GoFundMe campaign[edit]

Shortly before Sammy Griner's birth, his father Justin was diagnosed with kidney failure, for which he received dialysis for four hours per session, three days a week.[1] In April 2015, Laney Griner launched a GoFundMe campaign, hoping to raise $75,000 to help pay for his medical care and an eventual kidney transplant. She was initially reluctant to associate the campaign with the "Success Kid" meme, wishing for it to focus on her husband's medical need, but changed her mind, and in the first five days it received donations of nearly $9,000 from 300 people.[1] The campaign was linked to on the website Reddit, bringing the total to more than $83,000 in a few days.[10] The story was picked up by several news media outlets, including ABC News, CNN, BuzzFeed, and Time, The Huffington Post, and others.[1][2][11][12][13] In August 2015 ABC News reported that Justin had received a transplant, was doing well post surgery, and was recovering at home.[14]

References[edit]

  1. ^ a b c d e f Lupkin, Sydney (2015-04-14). "Success Kid's Dad Needs a Kidney Transplant". ABC News. Retrieved 2015-04-16. 
  2. ^ a b c Payne, Ed (2015-04-15). "'Success Kid' appeals to social media to get his dad a kidney transplant". CNN. Retrieved 2015-04-16.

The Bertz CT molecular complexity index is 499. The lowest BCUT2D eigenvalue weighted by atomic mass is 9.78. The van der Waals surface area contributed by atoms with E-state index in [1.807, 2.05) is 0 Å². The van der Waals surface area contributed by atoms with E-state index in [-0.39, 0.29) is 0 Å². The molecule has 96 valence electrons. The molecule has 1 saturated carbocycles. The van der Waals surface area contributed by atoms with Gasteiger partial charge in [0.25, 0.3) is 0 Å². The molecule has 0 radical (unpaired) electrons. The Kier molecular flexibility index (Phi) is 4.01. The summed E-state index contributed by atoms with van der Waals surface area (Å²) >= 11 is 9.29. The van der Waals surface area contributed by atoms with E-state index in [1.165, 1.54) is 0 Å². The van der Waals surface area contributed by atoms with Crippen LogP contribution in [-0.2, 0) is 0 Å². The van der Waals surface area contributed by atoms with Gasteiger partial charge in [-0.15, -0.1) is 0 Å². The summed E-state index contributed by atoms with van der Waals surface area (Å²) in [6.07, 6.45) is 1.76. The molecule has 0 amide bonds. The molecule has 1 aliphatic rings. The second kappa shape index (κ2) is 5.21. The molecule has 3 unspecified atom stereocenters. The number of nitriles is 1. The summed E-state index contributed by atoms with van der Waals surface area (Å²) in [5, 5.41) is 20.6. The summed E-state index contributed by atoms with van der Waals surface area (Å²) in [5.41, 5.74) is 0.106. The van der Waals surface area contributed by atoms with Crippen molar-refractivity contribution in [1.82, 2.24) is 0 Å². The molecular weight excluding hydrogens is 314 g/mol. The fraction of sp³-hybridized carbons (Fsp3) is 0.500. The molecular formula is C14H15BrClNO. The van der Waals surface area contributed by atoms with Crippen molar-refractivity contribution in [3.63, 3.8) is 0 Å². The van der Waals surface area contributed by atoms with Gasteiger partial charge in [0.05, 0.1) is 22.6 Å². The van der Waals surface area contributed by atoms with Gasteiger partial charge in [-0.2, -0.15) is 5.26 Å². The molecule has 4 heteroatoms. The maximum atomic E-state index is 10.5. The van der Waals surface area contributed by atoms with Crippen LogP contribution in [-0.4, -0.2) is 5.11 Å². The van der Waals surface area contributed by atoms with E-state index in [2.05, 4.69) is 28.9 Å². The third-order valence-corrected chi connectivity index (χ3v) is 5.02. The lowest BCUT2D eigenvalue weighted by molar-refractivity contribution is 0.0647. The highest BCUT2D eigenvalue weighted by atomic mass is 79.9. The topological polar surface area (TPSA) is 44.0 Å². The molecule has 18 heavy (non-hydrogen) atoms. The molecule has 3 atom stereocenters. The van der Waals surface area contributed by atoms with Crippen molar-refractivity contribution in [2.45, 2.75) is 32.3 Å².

3. ^ a b June, Laura (2012-05-07). "At ROFLCon, watching memes go mainstream". The Verge. Retrieved 2015-04-16. 
  4. ^ McRady, Rachel (2015-04-14). "Success Kid From Meme Fame Seeks New Kidney for His Sick Father". US Weekly. Retrieved 2015-04-16. 
  5. ^ a b c d Erickson, Christine (2012-05-10). "What to Expect When Your Kid Becomes a Meme". Mashable. Retrieved 2015-04-16. 
  6. ^ Wasserman, Todd (2015-02-25). "Boom! Success Kid's mom sues fireworks company for using his image". Mashable. Retrieved 2015-04-16. 
  7. ^ a b c Feagins, Karen (2013-04-05). "'Success Kid' Is From Jacksonville". wjct NEWS. Retrieved 2015-04-17. 
  8. ^ DeMers, Jason (2013-09-09). "How to Use Memes in Your Social Media Marketing Campaign". Search Engine Journal. Retrieved 2015-04-17. 
  9. ^ a b c Larson, Leslie (2013-06-19). "White House tweets Success Kid meme urging Congress to pass immigration reform". New York Daily News. Retrieved 2015-04-16. 
  10. ^ Readhead, Harry (2015-04-15). "'Success Kid' fundraising target smashed after Redditor posts Metro article". Metro. Retrieved 2015-04-16. 
  11. ^ Zarrell, Rachel (2015-04-14). "The Boy From The "Success Kid" Meme Is Trying To Get His Dad A Kidney". BuzzFeed. Retrieved 2015-04-16. 
  12. ^ Sifferlin, Alexandra (2015-04-15). "Boy of 'Success Kid' Meme Fundraises For Father's Kidney Transplant". Time. Retrieved 2015-04-16. 
  13. ^ Bologna, Caroline (2015-04-14). "Dad Of Viral 'Success Kid' Needs A Kidney Transplant". The Huffington Post. Retrieved 2015-04-16. 
  14. ^ "Dad of 'Success Kid' Gets Successful Kidney Transplant". ABC News. 2015-08-19. Retrieved 2016-09-02. 

External links[edit]